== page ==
Business Opportunities in Brazil
Workshops Review the Outlook for Investors
02/11/2012 Sao Paulo
On the second day of the Global Alumni Reunion, the focus shifted to ISE, IESE’s associate business school in Sao Paulo, for a series of workshops where experts discussed a wide range of issues concerning the Brazilian economy and the outlook for the future.
The workshop "Investment Opportunities and Venture Capital in Brazil," sponsored by Bertelsmann, was moderated by IESE Prof. Juan Roure. The panel was made up of Eric Acher, founding partner of Monashees Capital, Roberto Giannetti da Fonseca, president of Kaduna Consultoria, Richard Lapper, principal, Brazil Confidential, Financial Times and Pedro Vasconcellos, managing director of Bertelsmann Brazil.
Lapper said that the things that make Brazil interesting to investors are its comparative advantage through the range of resources it has, the rise of the consumer market and the spending on infrastructure, not all of which is related to the Olympics and World Cup. "Brazil has become a more balanced economy and is much more inclusive. For all its problems, it’s making great progress," he said.
"Brazil has a crucial role to play in the world economy as a supplier of food and energy," Fonseca said. "The main concerns are how to control debt and avoid inflation, but the banks are solid due to supervision and the financial system is not at risk." Vasconcelos added that "inflexible labor laws and the tax system are a burden on business."
"We are surfing a commodity wave that will probably last another 10 years," Acher said "But we have to think beyond the next 10 years and think 100 years ahead. It’s not a dynamic economy. You don’t see tomorrow’s companies coming through. To create an entrepreneurial culture we need success stories."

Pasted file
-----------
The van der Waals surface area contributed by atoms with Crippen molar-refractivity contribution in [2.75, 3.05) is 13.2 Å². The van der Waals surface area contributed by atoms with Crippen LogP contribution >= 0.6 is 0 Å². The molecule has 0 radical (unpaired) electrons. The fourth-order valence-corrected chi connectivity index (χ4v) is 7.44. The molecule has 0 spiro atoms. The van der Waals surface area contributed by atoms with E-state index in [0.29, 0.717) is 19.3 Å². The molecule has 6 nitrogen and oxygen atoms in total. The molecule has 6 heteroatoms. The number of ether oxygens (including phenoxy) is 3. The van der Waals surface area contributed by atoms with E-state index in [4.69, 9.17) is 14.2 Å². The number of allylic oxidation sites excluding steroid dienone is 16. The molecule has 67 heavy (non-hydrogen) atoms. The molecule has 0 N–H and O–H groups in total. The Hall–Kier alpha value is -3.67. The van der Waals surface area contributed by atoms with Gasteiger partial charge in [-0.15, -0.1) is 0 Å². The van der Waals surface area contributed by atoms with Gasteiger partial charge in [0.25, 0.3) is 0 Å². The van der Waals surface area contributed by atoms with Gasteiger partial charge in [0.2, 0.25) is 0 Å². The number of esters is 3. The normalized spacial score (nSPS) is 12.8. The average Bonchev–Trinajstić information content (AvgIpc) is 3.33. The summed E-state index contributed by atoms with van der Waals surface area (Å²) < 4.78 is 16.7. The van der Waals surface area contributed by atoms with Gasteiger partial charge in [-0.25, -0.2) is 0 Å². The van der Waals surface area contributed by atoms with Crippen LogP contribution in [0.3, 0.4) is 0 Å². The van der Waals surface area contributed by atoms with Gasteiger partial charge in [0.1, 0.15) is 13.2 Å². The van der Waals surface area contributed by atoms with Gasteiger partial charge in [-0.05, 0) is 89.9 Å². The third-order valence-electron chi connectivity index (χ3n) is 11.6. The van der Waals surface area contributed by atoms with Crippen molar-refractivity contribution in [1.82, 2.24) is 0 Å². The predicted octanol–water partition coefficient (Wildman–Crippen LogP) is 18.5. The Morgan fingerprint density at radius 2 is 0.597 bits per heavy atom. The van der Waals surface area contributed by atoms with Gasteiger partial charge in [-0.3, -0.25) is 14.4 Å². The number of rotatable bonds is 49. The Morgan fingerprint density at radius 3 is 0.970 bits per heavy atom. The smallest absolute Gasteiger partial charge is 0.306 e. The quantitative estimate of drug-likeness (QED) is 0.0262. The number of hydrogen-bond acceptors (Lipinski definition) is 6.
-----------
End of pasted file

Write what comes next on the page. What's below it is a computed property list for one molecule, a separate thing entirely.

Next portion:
The two sessions of the workshop "Building an Excellent Work Environment" brought together Guilherme Cavalieri, director of human development at Serasa Experian, Ricardo Loureiro, president of Serasa Experian, Ruy Shiozawa, CEO of Great Place to Work Brazil, and José Tolovi, president of Great Place to Work Institute.
For Tolovi, the key factor is "the trust between managers and staff, the sense of being involved in a concrete project and camaraderie." Shiozawa emphasized the importance of treating people as people and not as numbers," something he said many Brazilian companies have yet to understand. Cavalieri commented that "without good leaders it’s impossible to create a sense of working together" while Loureiro said that creating a culture centered on the individual had been crucial to the success of his company.
In the workshop on "Global Talent" moderated by Howard P. Schneider, the international economics correspondent of The Washington Post, the emphasis was on the need for employees to feel a bond with the company. "You need to have high emotional engagement in your teams and company," said Anjaney Borwankar, managing director, Asia, of Cátenon Worldwide Executive Search. Iñaki Saltor Camero, managing director of Cátenon in Brazil, said you need "a methodology to compare and analyze candidates in an objective way."
Prof. Nuria Chinchilla added that "there is no crisis of values, but as crisis of evaluation. The values remain but people don't put them at the center of their activities and life."
In the workshop "Excellence in Business Management" moderated by Prof. Juan J. Toribio, Jairo Martins da Silva, general superintendent at FNQ, said that "in post-industrial society marked by the limits of sustainability, the same rules that worked well in the industrial age will not prevail anymore and it’s necessary to innovate." Pedro Melo, chairman KPMG Brazil, said that the current generation of Brazilian executives "have a wide range of abilities because they never shy away from a challenge."
Prof. José R. Pin moderated the workshop on "Learning from Social Entrepreneurship in Brazil" in which Leonardo Letelier, CEO of Sitawi, said his mission was to make a social impact and that’s why he set up the organization. "Social entrepreneurship is becoming more sustainable," he said. Antonio Moraes Neto, co-founder of Vo Capital, commented that "impact investment is practically non-existent in Brazil." Despite many improvements, Brazil is still the 10th most unequal country in the world and "that’s why impact investment is needed."